Non-Governmental Organizations Committee Recommends Special Consultative Status for 26 Entities, Defers Action on 57 Others

ECOSOC/6729-NG0/820
27 January 2016
Committee on NGOs, 5th & 6th Meetings (AM & PM)

Non-Governmental Organizations Committee Recommends Special Consultative Status for 26 Entities, Defers Action on 57 Others

Continuing its regular session for 2016, the Committee on Non-Governmental Organizations today recommended 26 organizations for special consultative status with the Economic and Social Council and deferred action on the status of 57 others.

The 19-member Committee considers applications for consultative status and requests for reclassification submitted by non-governmental organizations.  Once an application has been reviewed and approved by the Committee it is considered recommended for consultative status.  Organizations which were granted general and special status can attend meetings of the Council and issue statements, while those with general status can also speak during meetings and propose agenda items.  Organizations with roster status can only attend meetings.

Action on several applications were postponed because Committee members requested further information from the candidates about, among other items, details of their respective organizations’ activities, partners, expenditures, sources of funding and relationship with United Nations system actors.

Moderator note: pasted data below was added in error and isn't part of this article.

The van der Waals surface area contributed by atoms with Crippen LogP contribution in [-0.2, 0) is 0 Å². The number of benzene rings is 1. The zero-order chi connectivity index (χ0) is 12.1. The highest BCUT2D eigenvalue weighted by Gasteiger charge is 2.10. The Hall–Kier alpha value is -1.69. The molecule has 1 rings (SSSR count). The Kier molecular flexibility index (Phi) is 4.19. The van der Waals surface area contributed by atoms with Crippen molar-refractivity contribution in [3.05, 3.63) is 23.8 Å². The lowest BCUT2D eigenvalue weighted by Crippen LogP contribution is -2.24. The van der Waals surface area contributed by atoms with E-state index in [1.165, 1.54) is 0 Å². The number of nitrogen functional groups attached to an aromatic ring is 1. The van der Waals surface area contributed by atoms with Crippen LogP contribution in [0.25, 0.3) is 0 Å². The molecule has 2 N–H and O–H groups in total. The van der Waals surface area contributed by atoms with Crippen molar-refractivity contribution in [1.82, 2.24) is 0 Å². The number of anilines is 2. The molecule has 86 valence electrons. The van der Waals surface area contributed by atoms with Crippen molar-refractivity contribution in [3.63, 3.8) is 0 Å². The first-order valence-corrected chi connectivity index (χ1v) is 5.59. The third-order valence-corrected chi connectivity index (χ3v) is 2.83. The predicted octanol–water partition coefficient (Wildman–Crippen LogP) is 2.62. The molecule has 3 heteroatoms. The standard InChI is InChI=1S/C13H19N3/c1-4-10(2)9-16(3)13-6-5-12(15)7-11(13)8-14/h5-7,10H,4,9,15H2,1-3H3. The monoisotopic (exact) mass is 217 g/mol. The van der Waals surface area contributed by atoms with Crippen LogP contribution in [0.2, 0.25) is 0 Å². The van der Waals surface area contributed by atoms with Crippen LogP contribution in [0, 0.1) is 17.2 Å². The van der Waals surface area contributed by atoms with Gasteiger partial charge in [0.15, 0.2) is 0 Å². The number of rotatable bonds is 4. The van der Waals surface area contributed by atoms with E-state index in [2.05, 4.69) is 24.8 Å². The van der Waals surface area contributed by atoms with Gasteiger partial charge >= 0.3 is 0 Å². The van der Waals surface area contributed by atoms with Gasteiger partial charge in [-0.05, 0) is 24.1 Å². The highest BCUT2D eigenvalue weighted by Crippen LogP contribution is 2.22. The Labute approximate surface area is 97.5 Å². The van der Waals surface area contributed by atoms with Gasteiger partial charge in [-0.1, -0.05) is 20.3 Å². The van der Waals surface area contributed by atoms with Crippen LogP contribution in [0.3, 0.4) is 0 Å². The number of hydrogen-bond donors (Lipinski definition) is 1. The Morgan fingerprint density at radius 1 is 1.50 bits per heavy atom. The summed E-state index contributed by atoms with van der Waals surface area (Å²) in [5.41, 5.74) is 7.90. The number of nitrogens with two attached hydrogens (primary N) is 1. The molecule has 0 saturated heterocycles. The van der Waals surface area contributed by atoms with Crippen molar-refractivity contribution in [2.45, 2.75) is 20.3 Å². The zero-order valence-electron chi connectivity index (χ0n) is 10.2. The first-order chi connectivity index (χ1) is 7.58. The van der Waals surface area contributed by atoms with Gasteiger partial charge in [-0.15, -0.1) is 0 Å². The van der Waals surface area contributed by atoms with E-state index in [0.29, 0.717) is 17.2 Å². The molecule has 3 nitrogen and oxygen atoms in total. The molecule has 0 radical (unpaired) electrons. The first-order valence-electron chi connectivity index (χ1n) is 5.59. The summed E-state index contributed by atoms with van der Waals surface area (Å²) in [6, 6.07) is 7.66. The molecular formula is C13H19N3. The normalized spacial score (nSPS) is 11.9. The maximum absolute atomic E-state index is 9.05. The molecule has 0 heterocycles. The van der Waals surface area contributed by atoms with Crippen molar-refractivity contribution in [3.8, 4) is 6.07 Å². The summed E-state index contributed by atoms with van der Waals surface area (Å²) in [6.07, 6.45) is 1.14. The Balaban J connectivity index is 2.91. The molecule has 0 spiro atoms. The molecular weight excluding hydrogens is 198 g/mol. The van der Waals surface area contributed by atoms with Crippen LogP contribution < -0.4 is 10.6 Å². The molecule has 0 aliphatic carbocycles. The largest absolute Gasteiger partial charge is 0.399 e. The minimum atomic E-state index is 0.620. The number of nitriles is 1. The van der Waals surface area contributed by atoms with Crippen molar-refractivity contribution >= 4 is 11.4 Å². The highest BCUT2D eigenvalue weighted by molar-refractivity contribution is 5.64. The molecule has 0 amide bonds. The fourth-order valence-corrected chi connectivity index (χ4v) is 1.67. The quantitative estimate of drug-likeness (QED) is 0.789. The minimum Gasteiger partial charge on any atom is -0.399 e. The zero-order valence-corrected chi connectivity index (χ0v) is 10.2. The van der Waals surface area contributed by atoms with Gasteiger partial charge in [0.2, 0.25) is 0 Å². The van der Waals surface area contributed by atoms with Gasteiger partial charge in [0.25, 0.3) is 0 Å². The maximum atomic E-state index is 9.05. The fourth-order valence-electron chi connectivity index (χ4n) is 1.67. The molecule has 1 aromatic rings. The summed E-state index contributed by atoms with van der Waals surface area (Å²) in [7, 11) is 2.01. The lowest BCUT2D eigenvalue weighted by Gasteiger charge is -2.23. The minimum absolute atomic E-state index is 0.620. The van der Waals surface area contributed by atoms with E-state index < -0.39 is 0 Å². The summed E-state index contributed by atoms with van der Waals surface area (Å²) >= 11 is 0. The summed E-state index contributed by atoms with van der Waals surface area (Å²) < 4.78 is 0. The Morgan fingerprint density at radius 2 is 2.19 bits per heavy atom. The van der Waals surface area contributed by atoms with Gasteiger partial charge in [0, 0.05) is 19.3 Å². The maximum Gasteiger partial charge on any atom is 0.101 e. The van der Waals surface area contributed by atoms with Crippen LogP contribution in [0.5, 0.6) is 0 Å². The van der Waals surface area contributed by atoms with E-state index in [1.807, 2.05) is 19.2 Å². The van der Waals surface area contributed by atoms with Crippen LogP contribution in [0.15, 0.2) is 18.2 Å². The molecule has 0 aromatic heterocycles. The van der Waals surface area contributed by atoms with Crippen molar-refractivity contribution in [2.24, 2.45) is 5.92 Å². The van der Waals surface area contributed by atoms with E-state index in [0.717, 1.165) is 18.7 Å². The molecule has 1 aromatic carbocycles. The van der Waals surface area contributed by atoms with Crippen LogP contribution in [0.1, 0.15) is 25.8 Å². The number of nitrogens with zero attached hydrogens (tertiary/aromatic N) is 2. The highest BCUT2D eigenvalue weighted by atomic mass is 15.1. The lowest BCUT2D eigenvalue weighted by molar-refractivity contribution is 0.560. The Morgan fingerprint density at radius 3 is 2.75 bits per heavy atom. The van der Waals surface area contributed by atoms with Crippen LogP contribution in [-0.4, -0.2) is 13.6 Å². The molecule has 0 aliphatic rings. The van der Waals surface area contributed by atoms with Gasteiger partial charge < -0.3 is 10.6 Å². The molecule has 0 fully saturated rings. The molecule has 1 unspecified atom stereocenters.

The Committee also elected Forouzandeh Vadiati of Iran as Vice-Chair.

The Committee on Non-Governmental Organizations will meet again at 10 a.m. on Thursday, 28 January, to continue its session.

Special Consultative Status

The Committee recommended that the Economic and Social Council grant special consultative status to the following 26 organizations:

Sudanese Organization for Combating Violence against Women & Child (SAO) (Sudan), following a discussion about the group’s website.

The representative of Iran noted that the website was not working.  The representative of the United States said members typically examined applicants’ websites, but other than questions posed in the application, it was not a requirement to have a website.  Iran’s representative said applications alone would suffice for some delegations, however, finding information online was important to others.  She said her first invention was meant as a note, not a question about the group.

A member of the Secretariat said the website was indeed accessible online.